Do You Know All the Players on Your Team?

Premier Pulse     April 2021

Kanagy_HS_350x350By Scott Kanagy, DO, MBA, chief medical officer, Upper Valley Medical Center

You are quickly approached by a nurse asking you to come to a room where one of your patients is in respiratory distress. You enter the room and notice your patient needs to be emergently intubated. You take control of the situation; everyone knows their role and you move to the head of the bed and prepare to intubate the patient. The nursing staff has already attached the patient to the monitor and defibrillator pads are on the patient. The respiratory therapist is preoxygenating the patient with an AMBU bag awaiting you to intubate. Suction is set up and functioning normally. The nurse asks if you are ready for them to proceed with medications needed to start rapid sequence intubation. You say “yes” and the medications are given. The nurse hands you the laryngeal scope and an ETT tube and you successfully intubate the patient. The patient’s heart rate returns to the 90s and oxygen saturation improves to 97 percent. Everyone takes a deep breath and you tell the nursing staff to move the patient to the ICU. As you head to the ICU to write further orders, you stop before you leave the room to thank everyone for all they did to help you treat this patient.

Now let’s look back one week prior. A critically ill patient from the nursing home with Clostridium difficile is dying in the same room as the patient you just intubated. An EVS worker comes an hour later after the patient passes to thoroughly clean the room to ensure your patient, you, or others do not contract or carry Clostridium difficile to others. Three days before, the nurse noted the overhead lights in the room were not working correctly and were dim. Plant operations had been called to the room and had found a short in a wire and fixed it, so the lights worked properly and offered good lighting, which allowed you to intubate the patient on the first attempt. The day prior, the pharmacy department had checked the PIXUS and made sure all the correct medications needed to emergently intubate a patient were present and not expired. The morning of these events, sourcing had checked the code cart and supplies in the room making sure all the correct sizes of EET tubes and yankauers for suction were available.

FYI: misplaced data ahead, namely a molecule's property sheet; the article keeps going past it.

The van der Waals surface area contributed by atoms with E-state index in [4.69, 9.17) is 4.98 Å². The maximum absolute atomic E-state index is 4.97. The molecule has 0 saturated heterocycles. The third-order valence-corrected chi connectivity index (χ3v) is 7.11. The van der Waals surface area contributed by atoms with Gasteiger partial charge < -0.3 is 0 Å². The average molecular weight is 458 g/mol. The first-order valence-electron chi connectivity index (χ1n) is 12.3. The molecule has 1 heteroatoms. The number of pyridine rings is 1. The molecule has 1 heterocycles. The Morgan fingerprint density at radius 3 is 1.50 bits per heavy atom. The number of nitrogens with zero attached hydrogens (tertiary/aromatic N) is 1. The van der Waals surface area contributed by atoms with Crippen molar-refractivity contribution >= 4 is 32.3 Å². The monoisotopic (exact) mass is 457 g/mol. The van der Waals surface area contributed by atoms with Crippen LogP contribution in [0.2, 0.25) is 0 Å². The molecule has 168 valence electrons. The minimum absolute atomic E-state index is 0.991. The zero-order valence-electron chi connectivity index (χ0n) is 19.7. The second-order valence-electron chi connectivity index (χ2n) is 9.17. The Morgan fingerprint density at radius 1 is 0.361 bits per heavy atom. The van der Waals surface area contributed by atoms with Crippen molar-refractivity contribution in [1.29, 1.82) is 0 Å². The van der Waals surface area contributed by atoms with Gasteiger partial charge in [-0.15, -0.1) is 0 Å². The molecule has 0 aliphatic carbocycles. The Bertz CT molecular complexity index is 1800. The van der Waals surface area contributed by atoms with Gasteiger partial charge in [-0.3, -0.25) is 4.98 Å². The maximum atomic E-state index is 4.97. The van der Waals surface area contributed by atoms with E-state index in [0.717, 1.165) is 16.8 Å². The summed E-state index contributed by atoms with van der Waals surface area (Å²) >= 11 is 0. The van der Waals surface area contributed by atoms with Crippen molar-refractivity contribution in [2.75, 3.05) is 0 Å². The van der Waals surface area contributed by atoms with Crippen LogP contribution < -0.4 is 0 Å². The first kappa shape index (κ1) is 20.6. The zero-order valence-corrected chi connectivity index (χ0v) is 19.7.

I always knew prior to getting into hospital operations that it took an entire team. However, I did not thank all the behind-the-scenes individuals who allowed me to do my job as often as I should have. Today, I make it a point to know who these individuals are and thank them every chance I get. They walk among us every day in the halls quietly doing their job so you can provide the best care to your patients. I would ask everyone reading this article to take the time to recognize these team members and thank them for what they do every day, so you are able to care for patients. They make us all Premier Proud.

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